During the years we spent together while she was studying, I was influenced by her and Roy heavily (who was Su Yen's tutor I met and we became friends as well afterwards). Not to mention Asian peoples and the British, Chinese from mainland China and Taiwan are so different. The first thing I learnt from both Su Yen and Roy was to be tolerant and open to different opinions and to accept the difference. Particularly from Roy, a very knowledgeable English scholar, he introduced me the idea of open-mindedness, which seemed a key stone for my changed attitude from my background. After all these years in the UK, it has become difficult for me to accept a life that no different voice can be allowed.

Britta interviews Lihui

Wow, what a moving story that is!
Are you still dreaming or planning to go back to China one day? And if so, what would you hope to bring back and maybe teach the people over there what you picked up from living here?  Or do you think the cultures are too far apart for now, still?

This is a difficult question for me to answer. To share what I have received positively, useful and meaningful messages in the UK to improve my own native land has always been a dream. But when it comes to reality, I must say I am not brave enough to call for or advocate any dramatic or urgent social and political change. There is so much in common between the Western values and ancient Chinese wisdom. It would be great for the western society to find solutions from the East for some of the social issues in the age of individuality and diversity. This is exactly the reason I am a supporter of Su Yen and what Su Yen is doing now with Snowflake Books. She is using the books and arts she has created with a team of artists and authors in Taiwan and England, to gently break down the cultural misunderstandings or biases between the English-speaking world and the East. When the whole world can recognise the power of traditional Chinese values to change and improve a community and a society, the Chinese have no reason not to embrace the good values back to the land. When the Chinese know the essential things we should learn from the western world may be such as to preserve the cultural and historic roots, they will know that countries like the USA and the UK are not Heavens but a place of full of humans living on the legacy of their ancestors too.

How has working with Suyen and Snowflake Books impacted your life?
Are you getting a lot of positive feedback from people visiting your events, what does that mean to you?

To participate voluntarily particularly on the translation and editing of the traditional stories into good English and accessible to children has been tremendously rewarding to me. I've learnt many of the stories first time in my life too due to my growing up. The process to try to get our English speaking friends to understand our stories and even to identify with us can be extremely mentally challenging such as the right word choice to express the closest equivalents in both languages and the word order and arrangement to make the story and expression logical but not to lose the original morals and meaning.  Su Yen has been instrumental to organise the translation and production team. I've benefited by knowing and understanding more of the two cultures and the people by the best and effective way to communicate cross-culturally. Working with Su Yen has made me to be humble, tolerant and respectful to people from all different backgrounds.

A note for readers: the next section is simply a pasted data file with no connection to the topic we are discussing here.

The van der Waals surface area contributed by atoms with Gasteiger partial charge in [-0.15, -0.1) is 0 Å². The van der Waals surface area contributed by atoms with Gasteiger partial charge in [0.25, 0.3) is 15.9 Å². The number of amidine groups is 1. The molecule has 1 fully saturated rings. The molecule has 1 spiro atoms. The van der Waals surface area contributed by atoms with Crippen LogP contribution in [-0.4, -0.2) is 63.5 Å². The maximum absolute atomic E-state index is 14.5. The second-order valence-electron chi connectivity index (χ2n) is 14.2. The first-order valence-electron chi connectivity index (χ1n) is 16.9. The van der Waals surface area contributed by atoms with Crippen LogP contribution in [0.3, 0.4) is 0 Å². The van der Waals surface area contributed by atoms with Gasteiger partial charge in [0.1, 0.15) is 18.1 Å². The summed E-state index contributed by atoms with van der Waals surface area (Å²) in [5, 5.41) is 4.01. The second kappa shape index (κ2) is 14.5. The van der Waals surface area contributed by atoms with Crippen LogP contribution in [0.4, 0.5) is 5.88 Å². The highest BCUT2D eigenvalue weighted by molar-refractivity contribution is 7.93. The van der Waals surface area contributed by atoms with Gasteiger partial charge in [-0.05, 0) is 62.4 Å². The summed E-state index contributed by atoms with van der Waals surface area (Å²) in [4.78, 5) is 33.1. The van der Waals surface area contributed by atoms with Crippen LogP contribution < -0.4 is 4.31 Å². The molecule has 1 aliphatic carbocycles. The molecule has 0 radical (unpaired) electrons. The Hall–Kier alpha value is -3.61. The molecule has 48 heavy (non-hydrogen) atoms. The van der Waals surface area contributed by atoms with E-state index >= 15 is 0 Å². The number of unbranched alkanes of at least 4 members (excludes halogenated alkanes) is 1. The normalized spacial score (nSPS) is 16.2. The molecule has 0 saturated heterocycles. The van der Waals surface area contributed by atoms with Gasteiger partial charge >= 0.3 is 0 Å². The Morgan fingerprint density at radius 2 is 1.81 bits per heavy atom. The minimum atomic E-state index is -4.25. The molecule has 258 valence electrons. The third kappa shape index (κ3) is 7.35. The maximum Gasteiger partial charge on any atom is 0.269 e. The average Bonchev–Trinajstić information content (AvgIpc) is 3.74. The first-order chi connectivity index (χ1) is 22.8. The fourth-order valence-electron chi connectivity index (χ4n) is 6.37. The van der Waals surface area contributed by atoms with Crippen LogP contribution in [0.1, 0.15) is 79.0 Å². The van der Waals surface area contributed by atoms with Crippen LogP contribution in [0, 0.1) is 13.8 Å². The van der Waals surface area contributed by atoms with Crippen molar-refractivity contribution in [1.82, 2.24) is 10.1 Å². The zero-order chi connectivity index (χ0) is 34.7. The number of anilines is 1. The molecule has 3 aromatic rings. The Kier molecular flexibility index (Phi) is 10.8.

By attending some of the events I can see that Su Yen's idea of bringing the traditional Chinese culture alive and into British people's lives is working nicely and beautifully. I was sceptical at the beginning that British people might feel the language and the culture so alien and strange to be interested at all. However, Su Yen and the team's imaginative and artistic approaches have made all the workshops, exhibitions and events realistic, practical and exciting. I am always amazed at how many children and parents without any knowledge from the East can take away from the books, the games and the artworks from the activities. This has a significant meaning to me that that art and culture is for everyone to enjoy and to become one but not to separate us. 

Yes, very true...and Snowflake Books is making a massive contribution by showing that in a very gentle, playful and yet shall I say stylish way!
You are so happily intertwined with the bookish life outside uni by now...could you imagine being without it, is it a good balance for your scientific part?

I am doing my best to support Su Yen and Snowflake Books. Firstly I really like reading and enjoy the magic power words can bring to us in nearly every aspect of our lives. The time spent with Su Yen made me aware that word is also a form of art and books can be treated as pieces of art. The unbounded imagination Su Yen and the team can always come up with to solve real life problems is definitely a good balance and also can inspire my scientific career.